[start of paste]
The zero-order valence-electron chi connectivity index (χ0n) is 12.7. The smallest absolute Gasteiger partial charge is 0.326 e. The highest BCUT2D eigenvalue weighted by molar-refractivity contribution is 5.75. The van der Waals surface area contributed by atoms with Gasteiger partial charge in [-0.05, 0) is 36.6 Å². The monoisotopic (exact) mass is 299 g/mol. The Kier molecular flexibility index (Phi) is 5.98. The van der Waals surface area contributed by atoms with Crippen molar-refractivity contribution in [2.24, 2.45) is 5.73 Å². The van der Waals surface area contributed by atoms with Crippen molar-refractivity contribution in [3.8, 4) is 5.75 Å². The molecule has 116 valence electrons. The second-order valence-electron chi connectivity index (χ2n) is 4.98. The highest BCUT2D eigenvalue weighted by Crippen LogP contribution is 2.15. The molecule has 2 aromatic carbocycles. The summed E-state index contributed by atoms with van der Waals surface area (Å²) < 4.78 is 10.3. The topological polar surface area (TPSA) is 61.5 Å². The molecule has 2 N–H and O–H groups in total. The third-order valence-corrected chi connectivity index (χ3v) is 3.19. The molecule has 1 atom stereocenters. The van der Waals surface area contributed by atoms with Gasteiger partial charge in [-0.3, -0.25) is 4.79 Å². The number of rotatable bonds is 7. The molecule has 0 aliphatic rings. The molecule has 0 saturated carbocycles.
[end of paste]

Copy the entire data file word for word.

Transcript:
The zero-order valence-electron chi connectivity index (χ0n) is 12.7. The smallest absolute Gasteiger partial charge is 0.326 e. The highest BCUT2D eigenvalue weighted by molar-refractivity contribution is 5.75. The van der Waals surface area contributed by atoms with Gasteiger partial charge in [-0.05, 0) is 36.6 Å². The monoisotopic (exact) mass is 299 g/mol. The Kier molecular flexibility index (Phi) is 5.98. The van der Waals surface area contributed by atoms with Crippen molar-refractivity contribution in [2.24, 2.45) is 5.73 Å². The van der Waals surface area contributed by atoms with Crippen molar-refractivity contribution in [3.8, 4) is 5.75 Å². The molecule has 116 valence electrons. The second-order valence-electron chi connectivity index (χ2n) is 4.98. The highest BCUT2D eigenvalue weighted by Crippen LogP contribution is 2.15. The molecule has 2 aromatic carbocycles. The summed E-state index contributed by atoms with van der Waals surface area (Å²) < 4.78 is 10.3. The topological polar surface area (TPSA) is 61.5 Å². The molecule has 2 N–H and O–H groups in total. The third-order valence-corrected chi connectivity index (χ3v) is 3.19. The molecule has 1 atom stereocenters. The van der Waals surface area contributed by atoms with Gasteiger partial charge in [-0.3, -0.25) is 4.79 Å². The number of rotatable bonds is 7. The molecule has 0 aliphatic rings. The molecule has 0 saturated carbocycles.